For our regular readers, you might remember that we published an article a few weeks ago titled “What do NASCAR fans really want?” — an op-ed that was based on the negativity, complaints, and contradictions coming from both casual and longtime fans of the sport. However, it’s clear the fans aren’t the only ones spreading cynicism and mixed messages because some of the drivers are every bit as guilty. Not only do they contradict each other, but a few of them also have a habit of contradicting themselves.
While the fans seem happy to slam almost everything about the sport (as we discovered within our last op-ed) the drivers are still fixated on debating the 2019 rules package which has included bigger spoilers, tapered spacers, and aeroducts. The thought process was to create cars that handled better and were more competitive on the track since NASCAR was striving to address fan complaints of single-lane racing, predictability, and boring outcomes. But now that fans finally seem ready to get on board with the 2019 changes (especially with the spectacle of last weekend’s Digital Ally 400 race at Kansas which accomplished almost everything the package had set out to do), it seems more than ever drivers are wrestling with their acceptance of it, and several have been vocal about their disapproval.
Perhaps their frustration is that some teams are figuring it out, therefore invalidating some of the complaints. So the question becomes — if some teams are making it work, is it as bad as others are saying it is?
One of the biggest critics of the 2019 rule package is Kyle Busch, who has always been a polarizing figure due to his outspoken nature. To that point, NASCAR recently chose to overlook the potential to fine him for his comments of, “This package sucks. No fucking question about it. It’s terrible“. This is in addition to prior comments that have included “(the package) is taking driver skill away from the driver“. But let’s not forget he’s on the radio every week, complaining that it’s impossible to pass even when he’s rebounding at lightning speed from a penalty that’s put him at the back of the field. He’s also bemoaning that his car is “ploughing, ploughing, ploughing,” and unbearable to drive, even when he’s racking up Top 10 finishes and 3 wins so far this season. Winning, as he did at AutoClub, instead comes with praise — “Awesome race car!” and “All I do is win, win, win, no matter what,” So clearly, the package does not make passing and winning impossible and his comments are consistently inconsistent.
To be fair, however, some other drivers feel every bit as frustrated. For example, Martin Truex Jr. voiced his preference for cars that were not easy to drive, yet later pointed out that passing was “definitely really difficult“. And when securing the pole at Las Vegas, Kevin Harvick appeared to express his approval of the package but ultimately said it wasn’t for him to judge. Nine races later and zero wins to show for it, he’s definitely judging as he echoes Busch by saying, “There’s a little frustration on the driver’s side because it has fallen on deaf ears,” — ‘it’ meaning the drivers’ concerns and complaints to NASCAR’s sanctioning body.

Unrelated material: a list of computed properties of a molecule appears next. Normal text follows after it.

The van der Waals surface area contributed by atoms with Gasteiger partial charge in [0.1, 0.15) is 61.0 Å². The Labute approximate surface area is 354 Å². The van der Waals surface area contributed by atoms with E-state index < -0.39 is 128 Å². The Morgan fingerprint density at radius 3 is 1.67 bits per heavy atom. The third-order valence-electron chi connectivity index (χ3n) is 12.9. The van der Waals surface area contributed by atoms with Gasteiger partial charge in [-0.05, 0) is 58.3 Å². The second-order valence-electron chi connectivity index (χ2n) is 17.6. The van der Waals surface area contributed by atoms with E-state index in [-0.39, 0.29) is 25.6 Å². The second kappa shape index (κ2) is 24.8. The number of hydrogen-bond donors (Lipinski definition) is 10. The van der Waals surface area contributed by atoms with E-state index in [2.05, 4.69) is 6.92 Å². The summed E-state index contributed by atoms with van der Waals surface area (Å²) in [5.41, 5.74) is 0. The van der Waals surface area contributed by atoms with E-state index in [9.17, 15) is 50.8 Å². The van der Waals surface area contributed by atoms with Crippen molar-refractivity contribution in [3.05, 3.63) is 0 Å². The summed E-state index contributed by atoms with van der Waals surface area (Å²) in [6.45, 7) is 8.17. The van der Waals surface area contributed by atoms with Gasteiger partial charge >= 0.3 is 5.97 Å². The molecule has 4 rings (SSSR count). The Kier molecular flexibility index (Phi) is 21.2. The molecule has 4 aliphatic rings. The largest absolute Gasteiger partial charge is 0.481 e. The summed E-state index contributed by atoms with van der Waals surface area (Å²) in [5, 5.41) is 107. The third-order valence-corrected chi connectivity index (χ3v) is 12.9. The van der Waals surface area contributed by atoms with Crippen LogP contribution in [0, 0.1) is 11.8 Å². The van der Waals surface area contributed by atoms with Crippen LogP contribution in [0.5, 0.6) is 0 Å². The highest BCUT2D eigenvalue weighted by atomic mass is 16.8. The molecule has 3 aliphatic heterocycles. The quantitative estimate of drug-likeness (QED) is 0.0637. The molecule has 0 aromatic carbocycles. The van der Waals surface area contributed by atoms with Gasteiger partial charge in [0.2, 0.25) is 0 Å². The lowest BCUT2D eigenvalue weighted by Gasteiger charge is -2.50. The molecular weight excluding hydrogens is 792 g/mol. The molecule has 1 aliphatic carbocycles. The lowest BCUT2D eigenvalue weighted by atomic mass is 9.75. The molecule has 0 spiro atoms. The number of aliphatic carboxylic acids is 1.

Seemingly, they feel their voices are not being heard. But how can they make their case when they’re contradicting themselves, or when others are clearly working it out and winning? How do they expect fans to stop complaining when they are setting an example? More importantly, how does the sport cater to the fans and the drivers at the very same time?
It seems whenever fans are happy, drivers are not. And vice versa. The fact is, there hasn’t been a package in recent history that has managed to please 100% of the drivers. Nor has there been a scenario that has completely pleased the fans.
Perhaps the drivers that understand this most are Joey Logano and Chase Elliott. Both have approached the rules package from a much different perspective, with Logano acknowledging that it’s impossible to please everyone (drivers and fans) so, ultimately, the rules need to be reflective of whatever is best for the sport.
Elliott takes a similar stance in saying, “Just make the rules and be done with it. We’re racing. Either you like it or you don’t“. He has also recently said, “We get paid to go fast,” acknowledging that the job of a driver comes with the expectation to drive and adapt. It’s an old school mentality that warrants thought because it’s difficult to imagine old school drivers complaining about rules. Earnhardt Sr, Pearson, Bonnett, and Allison had too much pride and dedication to the sport to have clapped back at NASCAR for their rules.
Like we said in our sister article concerning what fans want, NASCAR is the only sport that actively listens to its fans and tries to address their complaints. Likewise, they listen to the drivers and attempt to find ways to appease them. At the end of the day; however, there’s a lot to be said for the lyrics of the 1972 song ‘Garden Party’ by Ricky Nelson, when he so eloquently sang:
“You see, ya can’t please everyone, so ya got to please yourself”
So maybe the take away is that NASCAR needs to parent more effectively by making the rules with the understanding that the drivers can like it or lump it. If something truly is not working, they can make a change if necessary. Ultimately, the end goal is to please the fans and grow the sport. So as long as the grandstands are looking full, as they have been lately, they’re right on track.